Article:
The Slow Approach to Hiring
New research finds almost half of hiring managers have made a decision on a candidate within the first five minutes of an interview, but hiring experts say those managers who rush to judgment could risk passing over worthy candidates.
By Katie Kuehner-Hebert
While many hiring managers brag they can quickly spot lousy job candidates within the first few minutes of an interview, experts question the wisdom of rushing to judgment – and perhaps the possible ineffectiveness of those in charge of granting interviews in the first place.
A new CareerBuilder survey of 2,201 hiring managers and human resource professionals across industries and company sizes finds that 49 percent of employers know within the first five minutes of an interview whether a candidate is a good or bad fit for the position, and 87 percent know within the first 15 minutes.
Rosemary Haefner, vice president of human resources at CareerBuilder in Chicago, said that many hiring managers are able to quickly spot in an interview when candidates may be lacking traits such as confidence, assertiveness and adaptability – traits that are equally as important as the types of job experience and technical skills listed on their resumes.
Still, ruling out a candidate in five minutes because they may not have made good eye contact could be a mistake, Haefner says.
"If you spot an area of concern, you owe it to yourself to focus a few more questions on it so you can more fully know if it's in fact a deficiency or explained by things like nerves," she says. "If it is nerves, you're not going to make the candidate more comfortable by asking point blank, 'Are you nervous?'"
Instead, hiring managers should take another approach, Haefner says, and ask for examples of how a candidate's approach might change in different settings, such as high-stress versus low-stress settings; tight deadlines that constantly change versus set project plans; or when they participate in team projects versus working by themselves.
Ravin Jesuthasan, the global head of talent management at Towers Watson in Chicago, said the bigger problem with snap judgments is that hiring managers all too often make up their minds based on their personal preferences of what ideal candidates should look like, versus what is "good enough" for the actual job at hand.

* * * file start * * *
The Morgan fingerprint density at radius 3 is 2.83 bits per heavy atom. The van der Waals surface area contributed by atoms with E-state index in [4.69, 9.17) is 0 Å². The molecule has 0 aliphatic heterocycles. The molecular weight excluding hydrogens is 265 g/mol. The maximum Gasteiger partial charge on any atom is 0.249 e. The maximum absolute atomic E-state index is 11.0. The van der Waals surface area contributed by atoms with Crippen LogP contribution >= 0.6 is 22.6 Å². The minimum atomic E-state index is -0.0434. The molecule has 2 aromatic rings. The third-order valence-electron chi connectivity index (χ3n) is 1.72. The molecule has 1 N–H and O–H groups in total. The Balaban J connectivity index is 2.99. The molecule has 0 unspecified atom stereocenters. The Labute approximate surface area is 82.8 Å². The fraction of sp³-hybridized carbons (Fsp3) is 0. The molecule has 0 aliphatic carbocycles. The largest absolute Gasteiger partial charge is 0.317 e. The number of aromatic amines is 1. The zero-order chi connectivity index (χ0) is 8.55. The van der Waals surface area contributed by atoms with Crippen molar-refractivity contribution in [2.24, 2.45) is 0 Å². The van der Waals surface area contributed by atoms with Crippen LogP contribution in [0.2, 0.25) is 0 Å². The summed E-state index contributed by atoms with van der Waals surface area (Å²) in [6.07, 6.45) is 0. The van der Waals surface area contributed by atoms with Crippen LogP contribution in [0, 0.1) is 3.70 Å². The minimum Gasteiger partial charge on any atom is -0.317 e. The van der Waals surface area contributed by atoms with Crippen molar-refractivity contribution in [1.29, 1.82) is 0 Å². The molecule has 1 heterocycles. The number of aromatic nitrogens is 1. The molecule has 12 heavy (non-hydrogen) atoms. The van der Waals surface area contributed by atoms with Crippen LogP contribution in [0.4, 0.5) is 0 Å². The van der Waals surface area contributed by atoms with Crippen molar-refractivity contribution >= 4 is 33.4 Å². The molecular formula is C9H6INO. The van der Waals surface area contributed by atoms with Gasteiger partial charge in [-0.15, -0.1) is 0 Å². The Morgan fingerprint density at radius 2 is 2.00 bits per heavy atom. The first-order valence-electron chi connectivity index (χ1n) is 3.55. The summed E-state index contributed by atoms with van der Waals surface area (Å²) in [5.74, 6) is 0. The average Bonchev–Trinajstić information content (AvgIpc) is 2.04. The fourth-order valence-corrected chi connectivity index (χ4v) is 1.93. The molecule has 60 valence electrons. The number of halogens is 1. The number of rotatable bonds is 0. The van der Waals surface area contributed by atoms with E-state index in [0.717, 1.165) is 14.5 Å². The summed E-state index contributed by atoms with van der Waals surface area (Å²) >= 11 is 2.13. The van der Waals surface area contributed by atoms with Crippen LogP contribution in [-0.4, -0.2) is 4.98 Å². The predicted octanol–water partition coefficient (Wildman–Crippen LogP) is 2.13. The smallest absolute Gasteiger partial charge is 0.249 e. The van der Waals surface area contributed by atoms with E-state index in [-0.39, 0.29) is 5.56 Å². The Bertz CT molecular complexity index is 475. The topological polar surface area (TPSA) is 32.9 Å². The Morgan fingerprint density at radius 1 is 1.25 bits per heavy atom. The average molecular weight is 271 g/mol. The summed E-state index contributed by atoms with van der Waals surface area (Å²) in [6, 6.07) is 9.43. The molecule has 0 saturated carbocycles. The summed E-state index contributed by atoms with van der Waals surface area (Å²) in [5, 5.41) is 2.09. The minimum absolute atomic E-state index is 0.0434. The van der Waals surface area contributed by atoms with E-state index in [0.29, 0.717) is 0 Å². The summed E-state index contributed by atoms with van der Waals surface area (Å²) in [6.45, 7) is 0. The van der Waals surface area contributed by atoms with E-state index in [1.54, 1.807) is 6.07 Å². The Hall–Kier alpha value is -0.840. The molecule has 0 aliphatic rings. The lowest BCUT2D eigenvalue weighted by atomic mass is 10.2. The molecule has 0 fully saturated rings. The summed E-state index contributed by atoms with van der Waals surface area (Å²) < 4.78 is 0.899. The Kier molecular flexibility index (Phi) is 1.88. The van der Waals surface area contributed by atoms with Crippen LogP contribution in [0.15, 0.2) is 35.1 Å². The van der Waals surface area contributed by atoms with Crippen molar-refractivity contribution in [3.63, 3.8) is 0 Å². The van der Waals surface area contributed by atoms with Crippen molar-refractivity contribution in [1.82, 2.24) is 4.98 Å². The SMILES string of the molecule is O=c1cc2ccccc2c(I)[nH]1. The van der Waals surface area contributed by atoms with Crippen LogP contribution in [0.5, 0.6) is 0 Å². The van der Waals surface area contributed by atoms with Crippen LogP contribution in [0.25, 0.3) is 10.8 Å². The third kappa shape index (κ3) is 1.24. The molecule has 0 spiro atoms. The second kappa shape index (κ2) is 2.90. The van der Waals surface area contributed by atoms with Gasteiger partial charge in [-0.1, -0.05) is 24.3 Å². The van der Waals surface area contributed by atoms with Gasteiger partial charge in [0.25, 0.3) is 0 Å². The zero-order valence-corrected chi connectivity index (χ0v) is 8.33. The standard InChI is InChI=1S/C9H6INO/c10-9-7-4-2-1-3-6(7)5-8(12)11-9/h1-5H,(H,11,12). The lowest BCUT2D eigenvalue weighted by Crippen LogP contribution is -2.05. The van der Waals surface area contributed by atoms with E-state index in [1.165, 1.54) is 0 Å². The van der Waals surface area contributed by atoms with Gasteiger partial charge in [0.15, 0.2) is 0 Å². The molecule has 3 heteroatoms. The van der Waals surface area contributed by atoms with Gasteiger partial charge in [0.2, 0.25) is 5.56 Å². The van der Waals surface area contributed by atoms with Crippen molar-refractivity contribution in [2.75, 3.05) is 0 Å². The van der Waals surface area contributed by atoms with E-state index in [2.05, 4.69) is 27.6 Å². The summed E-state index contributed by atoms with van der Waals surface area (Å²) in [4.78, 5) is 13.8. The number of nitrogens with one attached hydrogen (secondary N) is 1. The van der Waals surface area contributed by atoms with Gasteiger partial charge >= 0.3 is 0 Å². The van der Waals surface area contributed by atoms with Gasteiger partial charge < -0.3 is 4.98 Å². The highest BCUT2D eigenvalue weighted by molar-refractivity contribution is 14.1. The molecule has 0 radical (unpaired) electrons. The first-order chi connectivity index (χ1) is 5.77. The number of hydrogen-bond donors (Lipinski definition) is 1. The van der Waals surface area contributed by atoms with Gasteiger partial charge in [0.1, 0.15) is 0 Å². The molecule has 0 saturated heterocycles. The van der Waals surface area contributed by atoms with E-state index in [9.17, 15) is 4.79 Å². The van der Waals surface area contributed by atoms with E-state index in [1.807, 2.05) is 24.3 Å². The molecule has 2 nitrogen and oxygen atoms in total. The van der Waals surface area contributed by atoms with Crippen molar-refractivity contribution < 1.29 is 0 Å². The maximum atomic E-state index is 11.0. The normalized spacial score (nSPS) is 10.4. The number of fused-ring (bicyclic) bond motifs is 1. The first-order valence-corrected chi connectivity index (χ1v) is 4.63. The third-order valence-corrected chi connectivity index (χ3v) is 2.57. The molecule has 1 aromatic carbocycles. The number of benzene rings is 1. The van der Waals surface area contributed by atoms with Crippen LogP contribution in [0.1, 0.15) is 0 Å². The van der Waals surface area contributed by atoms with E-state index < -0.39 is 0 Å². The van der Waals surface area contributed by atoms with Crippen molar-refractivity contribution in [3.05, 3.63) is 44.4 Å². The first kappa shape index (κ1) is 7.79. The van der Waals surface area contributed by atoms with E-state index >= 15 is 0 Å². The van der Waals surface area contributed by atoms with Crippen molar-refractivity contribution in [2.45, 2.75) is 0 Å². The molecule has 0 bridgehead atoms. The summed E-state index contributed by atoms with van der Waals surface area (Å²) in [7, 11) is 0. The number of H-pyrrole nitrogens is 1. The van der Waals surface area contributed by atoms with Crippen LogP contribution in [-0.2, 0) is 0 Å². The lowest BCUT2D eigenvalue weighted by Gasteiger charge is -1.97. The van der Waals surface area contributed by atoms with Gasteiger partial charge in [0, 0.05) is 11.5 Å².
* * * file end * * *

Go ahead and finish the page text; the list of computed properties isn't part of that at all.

"Hiring managers should ask themselves, 'Where do we truly need players that make a difference?'" Jesuthasan says. "Perhaps for software developer positions in tech firms, A players are necessary, but if they're hiring an IT person for a utility company, than a B player could suffice."
Hiring managers should also employ assessment tests that are "personality-agnostic," for certain positions, such as for a compliance officer or a risk manager, in which "an entrepreneurial spirit" may not be as critical, he says.
The idea that managers can tell within the first five or 15 minutes is often misleading, based on several decades of research about interview effectiveness, says Bruce Barge, a Los Angeles-based partner in Mercer's talent-management practice.
"To me, that's like asking people if they are good drivers," he says. "Most say 'yes,' but when you go out on the road, you notice something a little different."
The most effective interviews are those in which the hiring manager asks questions related to the requirements of the specific job at hand, he says. Likewise, any assessment tests should pertain to the specific job requirements.
"Simulations can be particularly helpful, if they are very close to the job requirements," Barge says. "Start-ups are throwing in video game simulations, which can help show how people make decisions and analyze facts."
If hiring managers are ruling out candidates within the first five minutes, that can indicate a disconnect between what they are looking for and what their recruiters are delivering, particularly if they are using recruitment outsourcing providers, says Jay Floersch, solutions architect at Aon Hewitt's client solutions and strategies practice in Kansas City, Mo.
Hiring managers should re-communicate their specific requirements to recruiters, and then get them to conduct procedures that help weed out potential job candidates before they have a chance to interview, Floersch says. The first procedure could be finding ways for unfit candidates to opt out of the application process themselves.
"For example, people applying to be mechanics of garbage trucks could watch a realistic video of the work environment, and see that they would have to handle maggots that have accumulated underneath the truck," he says. "If they're not into maggots, they're going to self-select out of that application process and not take up the recruiter and hiring manager's time."
Initial assessment tests with bell curve results can also help weed out the most unfit candidates before interviews are scheduled, Floersch says. Recruiters can also have potential candidates record initial digital interviews on their own computers, asking a few general questions to further hone in on the best candidates to actually be interviewed in person by the hiring manager. In these digital interviews, recruiters could get potential candidates to talk about what they liked best about their past jobs and what they are looking for in their careers.
"Candidates then have already gone through a rigorous process by the recruiter, and so the organization doesn't have to spend time and money on travel for a longer interview and the hiring manager's time isn't wasted," he says. "That's driving down the hiring manager interview-to-hire ratio, so that hiring managers don't have to see a lot of candidates that they rule out in the first five minutes."